Posted by Maria T. Hurd, CPA
When employer-initiated personnel reductions occur and it reduces the number of plan participants by 20% or more, a partial termination of a qualified plan is deemed to have occurred. Whenever a partial termination occurs, all affected participants’ accounts in a defined contribution plan must become fully vested.
Third party administrator software packages usually alert plan sponsors that they may have had a partial plan termination when 20% of the participants listed in the census have a termination date. However, employers who experience routine turnover, such as fast food chains, linens laundering businesses, and car wash companies, can have a substantial number of employees with a termination date, and it does not necessarily mean the plan has experienced a partial termination. In some industries, frequent resignations are just a way of life.
Partial Plan Terminations
To determine whether a partial termination has occurred, employers must include two kinds of employees that are often erroneously excluded from the calculation as follows:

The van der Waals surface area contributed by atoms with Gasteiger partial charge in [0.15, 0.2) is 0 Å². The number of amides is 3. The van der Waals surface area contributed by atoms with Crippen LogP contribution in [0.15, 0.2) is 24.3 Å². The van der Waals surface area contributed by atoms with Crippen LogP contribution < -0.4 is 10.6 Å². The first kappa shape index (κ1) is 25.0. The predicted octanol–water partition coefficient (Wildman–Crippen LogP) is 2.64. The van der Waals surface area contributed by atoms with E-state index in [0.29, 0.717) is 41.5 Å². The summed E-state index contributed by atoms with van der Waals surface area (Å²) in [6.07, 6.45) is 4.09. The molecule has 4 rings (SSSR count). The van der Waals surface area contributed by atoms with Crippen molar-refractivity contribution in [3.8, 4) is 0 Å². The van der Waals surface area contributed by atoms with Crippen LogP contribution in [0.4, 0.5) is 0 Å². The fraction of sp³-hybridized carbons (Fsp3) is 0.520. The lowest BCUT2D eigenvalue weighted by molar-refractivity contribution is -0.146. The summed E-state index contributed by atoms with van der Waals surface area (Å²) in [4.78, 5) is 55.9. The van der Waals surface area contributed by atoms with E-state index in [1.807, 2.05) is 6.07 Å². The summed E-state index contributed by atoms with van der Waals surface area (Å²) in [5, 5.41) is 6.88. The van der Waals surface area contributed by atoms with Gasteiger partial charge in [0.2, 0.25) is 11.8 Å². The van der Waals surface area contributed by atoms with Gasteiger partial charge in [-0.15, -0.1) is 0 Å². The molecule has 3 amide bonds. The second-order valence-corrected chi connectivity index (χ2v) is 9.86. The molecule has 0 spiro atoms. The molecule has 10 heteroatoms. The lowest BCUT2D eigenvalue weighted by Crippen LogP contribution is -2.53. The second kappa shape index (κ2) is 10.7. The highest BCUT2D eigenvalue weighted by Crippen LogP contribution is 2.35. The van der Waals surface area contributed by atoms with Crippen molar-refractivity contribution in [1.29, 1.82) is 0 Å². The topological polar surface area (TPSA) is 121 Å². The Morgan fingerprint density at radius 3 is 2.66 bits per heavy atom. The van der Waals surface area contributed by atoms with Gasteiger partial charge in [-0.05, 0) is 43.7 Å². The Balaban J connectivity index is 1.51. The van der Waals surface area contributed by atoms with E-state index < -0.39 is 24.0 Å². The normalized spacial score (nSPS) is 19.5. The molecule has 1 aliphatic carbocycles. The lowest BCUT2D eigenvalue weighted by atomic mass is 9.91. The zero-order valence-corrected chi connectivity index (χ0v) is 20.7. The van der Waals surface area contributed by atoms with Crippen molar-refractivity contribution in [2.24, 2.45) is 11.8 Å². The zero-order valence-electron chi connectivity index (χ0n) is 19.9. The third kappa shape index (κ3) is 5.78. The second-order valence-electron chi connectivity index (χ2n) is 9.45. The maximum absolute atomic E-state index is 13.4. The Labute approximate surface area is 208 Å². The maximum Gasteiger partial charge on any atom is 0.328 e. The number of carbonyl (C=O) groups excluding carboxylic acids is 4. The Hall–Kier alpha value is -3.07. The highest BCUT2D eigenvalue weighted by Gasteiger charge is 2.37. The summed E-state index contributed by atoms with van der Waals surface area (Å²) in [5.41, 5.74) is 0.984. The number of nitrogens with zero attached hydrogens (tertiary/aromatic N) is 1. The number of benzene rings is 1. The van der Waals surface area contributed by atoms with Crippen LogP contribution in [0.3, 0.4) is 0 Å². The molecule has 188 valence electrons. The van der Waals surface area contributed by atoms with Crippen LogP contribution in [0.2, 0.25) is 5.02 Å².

- employer-initiated terminations of participants who were eligible to make elective deferrals into the plan, but chose not to make any contributions.
- participants who are already fully vested, even if they would receive no additional benefit from a partial termination.
However, voluntary resignations, retirements, and employer-initiated terminations of participants who are not eligible to participate in any feature of the plan are not taken into account. Maintaining thorough documentation in personnel files is important both for financial statement audits and in the event of an IRS audit.
Determining whether a partial termination has occurred is not as straightforward as you might think. An ERISA attorney should be retained, especially when complicated fact patterns include layoffs resulting from company consolidations or restructuring plans that span more than one plan year. Once a legal determination is made that a partial termination has taken place, third party administrators can assist plan sponsors in processing any additional payments owed to participants who were affected by the partial termination and had received a distribution in the amount of their partially vested defined contribution account balances. Recognizing the potential issue is an important first step to seeking the right professional assistance.